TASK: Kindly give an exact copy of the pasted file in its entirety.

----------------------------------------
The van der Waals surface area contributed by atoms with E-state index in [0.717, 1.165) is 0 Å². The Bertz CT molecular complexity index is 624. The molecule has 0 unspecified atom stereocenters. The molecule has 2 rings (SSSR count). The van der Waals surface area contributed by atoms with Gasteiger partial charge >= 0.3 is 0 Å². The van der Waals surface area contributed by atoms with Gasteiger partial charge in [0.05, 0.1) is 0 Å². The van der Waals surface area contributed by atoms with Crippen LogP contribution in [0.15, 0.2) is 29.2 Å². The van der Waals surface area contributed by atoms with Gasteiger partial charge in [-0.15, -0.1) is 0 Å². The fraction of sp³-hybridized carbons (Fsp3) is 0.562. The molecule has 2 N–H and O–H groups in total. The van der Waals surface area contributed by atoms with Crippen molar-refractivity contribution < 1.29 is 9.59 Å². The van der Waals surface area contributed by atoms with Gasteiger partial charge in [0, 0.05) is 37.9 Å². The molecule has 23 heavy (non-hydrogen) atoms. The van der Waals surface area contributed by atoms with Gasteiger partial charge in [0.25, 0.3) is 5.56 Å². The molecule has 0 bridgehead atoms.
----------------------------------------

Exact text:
The van der Waals surface area contributed by atoms with E-state index in [0.717, 1.165) is 0 Å². The Bertz CT molecular complexity index is 624. The molecule has 0 unspecified atom stereocenters. The molecule has 2 rings (SSSR count). The van der Waals surface area contributed by atoms with Gasteiger partial charge >= 0.3 is 0 Å². The van der Waals surface area contributed by atoms with Gasteiger partial charge in [0.05, 0.1) is 0 Å². The van der Waals surface area contributed by atoms with Crippen LogP contribution in [0.15, 0.2) is 29.2 Å². The van der Waals surface area contributed by atoms with Gasteiger partial charge in [-0.15, -0.1) is 0 Å². The fraction of sp³-hybridized carbons (Fsp3) is 0.562. The molecule has 2 N–H and O–H groups in total. The van der Waals surface area contributed by atoms with Crippen molar-refractivity contribution < 1.29 is 9.59 Å². The van der Waals surface area contributed by atoms with Gasteiger partial charge in [0, 0.05) is 37.9 Å². The molecule has 23 heavy (non-hydrogen) atoms. The van der Waals surface area contributed by atoms with Gasteiger partial charge in [0.25, 0.3) is 5.56 Å². The molecule has 0 bridgehead atoms.